Sports photographers see big picture in magic memories
Framed records of famous sporting moments proving increasingly popular
Dublin goalkeeper Stephen Cluxton kicks the winning point in against Kerry in the 2011 All-Ireland final. Photograph: Brian Lawless/Sportsfile
You know the adage that “a picture is worth a thousand words”.
And, in this digital age, it is somewhat reassuring to discover that there remains a demand for the printed product – to be framed onto walls, be it in clubhouses or private homes – where the work of the photographer can be showcased.
Admittedly, for the giants of the sports photography industry, which is dominated here by agencies Sportsfile and Inpho, print sales are a small part of their businesses. Yet, in its own way, it is also an important segment that enables customers to get a part of sporting history.
Think about some famous sporting memories of recent times. Inpho’s Tommy Dickson’s award-winning shot – captured from his place atop the big screen at Lansdowne Road – of Jacob Stockdale’s try against the All-Blacks, for one.
Sportsfile’s Brian Lawless’s picture of Stephen Cluxton’s All-Ireland-winning free kick back in 2011, for another. Moments in time, moments in history; captured in clarity with an eye for the action that is a skill all in its own right.
Such snapshots of history can be owned pretty much by anyone. For example, a large (18”ins x 12ins ) print of Cluxton’s winning kick is available for €55 with an extra large (24ins x 16ins) at €77. Let’s just say, these are the originals of the species.
But a growing issue for those selling their wares is of people sourcing pictures online, through social media mainly, and accepting inferior quality – and often with the photographer or agency’s trademark watermark remaining as part of the image.
One photographer recalled the story of covering a county championship match in Parnell Park, where he noticed a supporter in the crowd wearing a T-shirt with a photograph of a player.
Figuring it would make for a nice shot in its own right, he focused in on the supporter in the stand only to find that the photo on the T-shirt was one he had taken himself, complete with the watermark for confirmation. “Once it’s on the web, people think it’s free,” he said.
As Ray McManus, founder of Sportsfile, which has been to the fore of Irish sports photography for 40 years, put it: “Print sales would be a small part of our business. We believe the major element is what we call the ‘mammy, daddy and uncle mick’ in that we find at Christmas time, they buy a print of some famous occasion. Stephen Cluxton’s kick to win the All-Ireland would be one of our all-time best sellers, from a novelty sale point.
“But most of the sales would be family-related, somebody wants to have a record to give a present to son or daughter or mum or dad. We’d often notice a name on the purchase order would be similar to the subject in the picture.”
Things have certainly changed in the years that McManus became a trend-setter in establishing his sports photography agency.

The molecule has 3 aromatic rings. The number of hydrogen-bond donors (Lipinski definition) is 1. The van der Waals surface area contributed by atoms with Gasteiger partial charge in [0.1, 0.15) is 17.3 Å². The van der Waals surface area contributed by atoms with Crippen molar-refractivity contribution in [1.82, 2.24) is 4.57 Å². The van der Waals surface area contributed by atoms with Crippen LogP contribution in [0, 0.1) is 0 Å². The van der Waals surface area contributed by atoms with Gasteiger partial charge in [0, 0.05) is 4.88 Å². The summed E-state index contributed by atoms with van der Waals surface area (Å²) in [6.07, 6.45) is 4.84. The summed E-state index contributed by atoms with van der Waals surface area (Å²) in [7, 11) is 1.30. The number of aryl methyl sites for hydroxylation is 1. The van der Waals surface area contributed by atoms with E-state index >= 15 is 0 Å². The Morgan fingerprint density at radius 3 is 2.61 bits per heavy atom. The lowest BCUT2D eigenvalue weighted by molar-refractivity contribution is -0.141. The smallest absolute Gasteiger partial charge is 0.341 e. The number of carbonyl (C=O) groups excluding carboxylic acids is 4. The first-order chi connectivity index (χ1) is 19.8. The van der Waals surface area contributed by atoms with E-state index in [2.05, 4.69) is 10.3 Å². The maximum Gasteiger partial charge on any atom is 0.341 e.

“I was at a match recently and someone said to me, ‘sure everyone is taking their own pictures now’, and my reply to that is, if there was a major accident or if the stand fell in, sure everyone would have a picture of it.
“But they don’t have the ability or the lens or the wherewithal to record the vital moment on the field of play. Even I love taking pictures on the iPhone, that’s great, but to have the right gear, the knowledge and knowing what’s involved, of being in the right place at the right time, is different. The person with the phone in the stand doesn’t have that, their phone is so far away it is like a dot.
“I’m not trying to make myself out to be an artist . . . that’s the difference. If Dean Rock is going to kick a point to win an All-Ireland, you don’t get that [quality] with your phone. You’re limited by access or the quality of the cameras. You might get a picture but it doesn’t get it the way mine or whoever the sports photographer is, gets the better picture.”
Luke Duffy of Inpho recalls two particular rugby photographs of recent years getting the hits and the print sales.
“Number one in my mind is of the figure of eight which the Irish rugby team formed against the All-Blacks in memory of Axel Foley, ” said Duffy of that history-making game played at Soldier Field in Chicago, “while the other was overhead shot of Jacob Stockdale’s try at the Aviva.”
For that shot, Inpho’s Dickson had positioned himself on the walkway above the large screen at the Lansdowne Road end an hour before the match – in 2018 – with two camera bodies and three lens.
Of capturing that image, Dickson later recalled: “When you’re shooting, you know if you have something nice in frame but there is always that small voice in the back of your head wondering if it’s in the right settings or if it’s slightly out of focus . . . there is no better feeling than knowing that you have something good and it could be a potential shot that lands.”
As McManus, an old hand in the art of sports photography, put it: “It is moment dependent . . . if there is a big moment, the big moment will sell.”